Ingredients:

  • 2 egg whites, at room temperature
  • ½ teaspoon cream of tartar
  • 2 tablespoons sugar
  • ¾ cup pure maple syrup
  • 1 teaspoon vanilla extract

Directions:

  1. With a hand or stand mixer, whip the egg whites with the cream of tartar until foamy, then add the sugar and whip the whites just to a soft peak.
  2. In a small saucepot, bring the maple syrup to a boil and cook uncovered and without stirring until it reaches a temperature of 242°F on a candy thermometer.
  3. While beating the egg whites on medium speed, carefully pour the maple syrup into the meringue by pouring it down slowly down the side of the bowl. Continue whipping until the mixture has cooled but is not quite room temperature, about 3 minutes.
  4. Stir in the vanilla extract.

Notes from Anna:

  • This frosting should be used immediately after frosting.

Valerie

Caramel Frosting

Frosting, sauces and garnishes

Yield: 2  1/2 cups frosting
Recipe: 23/200
“Back to Baking”, pp. 144

   For my sister’s 18th birthday I wanted to make her a special cake. She has quite the sweet tooth and I was consequently looking for a sweet and ideally chocolatey dessert. As I flipped through the pages of my favorite cookbook, I came across a recipe for a chocolate cake with caramel frosting. Yum!! I will post the cake recipe next, but for now the caramel frosting. I did not read the directions before doing the recipe, so although I made sure I had all the necessary ingredients I realized too late that I did not possess the candy thermometer required. I thus blindly guessed when the frosting seemed “hot” or cooked enough to 245°F (I guessed less than 5 minutes…), but I think that I may have heated the caramel a bit too long. Although the taste was delicious, very similar to sucre à la crème, the color of the caramel was very dark compared to what I was expecting. Next time I will definitely make sure that I have a candy thermometer on hand! Even considering this technical difficulty, this caramel frosting is delectable and smells heavenly. I think you can actually smell the sugar! I highly appreciate this frosting, it is a good change from the classic buttercream I usually make.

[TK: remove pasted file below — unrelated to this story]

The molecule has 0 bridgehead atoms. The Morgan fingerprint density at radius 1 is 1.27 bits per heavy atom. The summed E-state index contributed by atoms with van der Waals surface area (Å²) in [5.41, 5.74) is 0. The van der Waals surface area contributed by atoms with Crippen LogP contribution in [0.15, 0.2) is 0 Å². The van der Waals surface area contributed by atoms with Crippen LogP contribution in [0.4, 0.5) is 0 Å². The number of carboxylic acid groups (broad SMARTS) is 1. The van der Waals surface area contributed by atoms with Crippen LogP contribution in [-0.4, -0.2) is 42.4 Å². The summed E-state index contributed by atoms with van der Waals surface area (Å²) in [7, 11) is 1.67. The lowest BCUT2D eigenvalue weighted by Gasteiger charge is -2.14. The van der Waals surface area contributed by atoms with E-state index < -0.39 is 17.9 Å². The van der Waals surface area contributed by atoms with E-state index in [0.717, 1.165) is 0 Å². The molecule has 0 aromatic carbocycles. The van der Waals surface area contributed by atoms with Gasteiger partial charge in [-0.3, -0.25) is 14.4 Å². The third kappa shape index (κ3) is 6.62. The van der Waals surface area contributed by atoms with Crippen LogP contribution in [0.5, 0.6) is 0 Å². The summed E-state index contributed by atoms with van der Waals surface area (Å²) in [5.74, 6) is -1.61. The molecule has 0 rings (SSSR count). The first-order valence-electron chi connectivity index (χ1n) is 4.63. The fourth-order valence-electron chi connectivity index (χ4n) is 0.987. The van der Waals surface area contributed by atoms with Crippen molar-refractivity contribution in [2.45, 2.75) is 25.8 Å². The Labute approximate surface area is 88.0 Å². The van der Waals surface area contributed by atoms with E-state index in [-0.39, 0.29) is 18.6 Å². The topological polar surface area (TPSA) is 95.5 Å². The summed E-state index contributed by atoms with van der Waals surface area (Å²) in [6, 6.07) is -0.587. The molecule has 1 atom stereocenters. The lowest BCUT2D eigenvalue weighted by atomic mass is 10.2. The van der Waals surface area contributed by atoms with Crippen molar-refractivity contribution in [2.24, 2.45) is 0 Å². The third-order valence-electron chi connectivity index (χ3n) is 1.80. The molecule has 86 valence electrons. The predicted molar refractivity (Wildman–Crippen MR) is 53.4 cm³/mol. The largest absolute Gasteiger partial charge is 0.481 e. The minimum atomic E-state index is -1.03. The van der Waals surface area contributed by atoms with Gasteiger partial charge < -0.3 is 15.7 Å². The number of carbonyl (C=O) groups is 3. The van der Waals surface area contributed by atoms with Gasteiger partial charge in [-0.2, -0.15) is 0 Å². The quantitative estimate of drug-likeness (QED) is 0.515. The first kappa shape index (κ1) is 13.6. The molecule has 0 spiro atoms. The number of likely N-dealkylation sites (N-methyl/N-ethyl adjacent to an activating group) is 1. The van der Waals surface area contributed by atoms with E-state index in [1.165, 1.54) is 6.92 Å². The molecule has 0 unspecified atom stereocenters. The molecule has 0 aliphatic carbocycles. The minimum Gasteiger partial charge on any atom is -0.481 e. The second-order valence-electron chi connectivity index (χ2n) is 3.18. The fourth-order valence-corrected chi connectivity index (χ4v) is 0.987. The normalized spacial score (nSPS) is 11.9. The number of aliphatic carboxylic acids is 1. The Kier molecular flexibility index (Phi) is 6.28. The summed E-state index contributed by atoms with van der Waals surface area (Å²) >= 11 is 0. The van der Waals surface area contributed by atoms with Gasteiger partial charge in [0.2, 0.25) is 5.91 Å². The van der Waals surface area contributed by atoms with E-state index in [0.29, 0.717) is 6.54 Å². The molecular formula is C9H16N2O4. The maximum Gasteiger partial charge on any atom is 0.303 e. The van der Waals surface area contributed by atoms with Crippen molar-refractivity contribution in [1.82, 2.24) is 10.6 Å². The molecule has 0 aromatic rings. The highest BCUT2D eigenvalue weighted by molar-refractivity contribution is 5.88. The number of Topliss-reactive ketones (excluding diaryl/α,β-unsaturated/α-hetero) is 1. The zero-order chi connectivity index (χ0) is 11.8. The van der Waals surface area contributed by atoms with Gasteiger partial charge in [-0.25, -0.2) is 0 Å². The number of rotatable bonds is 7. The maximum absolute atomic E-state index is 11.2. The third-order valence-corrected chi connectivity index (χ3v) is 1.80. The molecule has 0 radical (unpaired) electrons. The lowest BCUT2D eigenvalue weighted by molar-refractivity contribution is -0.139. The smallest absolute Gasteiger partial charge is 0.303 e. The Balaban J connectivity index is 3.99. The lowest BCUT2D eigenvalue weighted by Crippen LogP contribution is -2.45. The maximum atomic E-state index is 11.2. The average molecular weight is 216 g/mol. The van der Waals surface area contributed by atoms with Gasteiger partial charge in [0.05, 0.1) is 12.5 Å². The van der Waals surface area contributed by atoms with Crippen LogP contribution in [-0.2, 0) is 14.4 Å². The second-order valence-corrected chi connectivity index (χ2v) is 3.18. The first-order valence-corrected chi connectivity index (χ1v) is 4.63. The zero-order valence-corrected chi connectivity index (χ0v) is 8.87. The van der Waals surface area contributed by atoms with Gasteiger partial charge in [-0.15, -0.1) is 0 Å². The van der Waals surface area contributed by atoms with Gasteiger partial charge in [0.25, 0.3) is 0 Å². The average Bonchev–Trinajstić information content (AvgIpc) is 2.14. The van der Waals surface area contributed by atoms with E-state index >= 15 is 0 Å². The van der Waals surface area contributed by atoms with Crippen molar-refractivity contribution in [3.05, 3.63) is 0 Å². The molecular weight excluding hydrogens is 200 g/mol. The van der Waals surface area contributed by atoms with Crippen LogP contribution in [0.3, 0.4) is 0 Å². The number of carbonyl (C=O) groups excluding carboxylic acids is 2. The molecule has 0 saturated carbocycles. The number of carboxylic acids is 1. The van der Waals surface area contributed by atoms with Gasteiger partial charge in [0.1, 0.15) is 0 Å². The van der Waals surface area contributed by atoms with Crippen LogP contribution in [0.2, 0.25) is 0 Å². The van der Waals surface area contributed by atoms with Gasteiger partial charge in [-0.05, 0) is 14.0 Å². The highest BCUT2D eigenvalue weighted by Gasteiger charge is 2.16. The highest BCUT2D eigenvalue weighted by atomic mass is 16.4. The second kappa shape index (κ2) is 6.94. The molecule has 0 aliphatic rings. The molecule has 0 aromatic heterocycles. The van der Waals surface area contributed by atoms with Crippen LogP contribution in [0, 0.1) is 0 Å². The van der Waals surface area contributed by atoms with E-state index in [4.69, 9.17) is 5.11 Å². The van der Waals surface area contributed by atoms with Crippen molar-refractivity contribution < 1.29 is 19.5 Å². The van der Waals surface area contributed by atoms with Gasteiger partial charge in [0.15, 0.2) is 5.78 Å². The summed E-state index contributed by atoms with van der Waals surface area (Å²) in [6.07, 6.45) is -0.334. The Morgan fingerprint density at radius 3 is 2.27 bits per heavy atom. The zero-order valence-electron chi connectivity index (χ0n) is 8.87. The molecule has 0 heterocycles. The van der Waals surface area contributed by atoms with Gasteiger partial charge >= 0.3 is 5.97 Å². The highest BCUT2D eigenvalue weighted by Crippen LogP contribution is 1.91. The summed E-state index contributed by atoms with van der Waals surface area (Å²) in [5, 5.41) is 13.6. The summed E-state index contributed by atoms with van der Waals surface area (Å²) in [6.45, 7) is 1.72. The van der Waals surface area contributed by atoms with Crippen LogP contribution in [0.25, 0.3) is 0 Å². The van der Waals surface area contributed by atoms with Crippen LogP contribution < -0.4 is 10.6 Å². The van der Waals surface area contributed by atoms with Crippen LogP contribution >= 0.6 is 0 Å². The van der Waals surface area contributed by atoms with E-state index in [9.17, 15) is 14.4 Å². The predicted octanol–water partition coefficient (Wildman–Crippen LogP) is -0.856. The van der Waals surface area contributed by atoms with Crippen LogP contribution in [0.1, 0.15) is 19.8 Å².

Ingredients:

  • 1 cup unsalted butter, at room temperature
  • 2 cups packed dark brown sugar
  • 1/2 teaspoon salt
  • 1/2 cup whipping cream
  • 2  1/2 cups icing sugar, sifted
  • 1 teaspoon vanilla extract
  • candy thermometer

Directions:

  1. In a saucepot over medium heat, melt 1/2 cup of the butter, the brown sugar and the salt, stirring occasionally. Bring to a full boil and boil for 4 minutes, stirring once or twice during this time.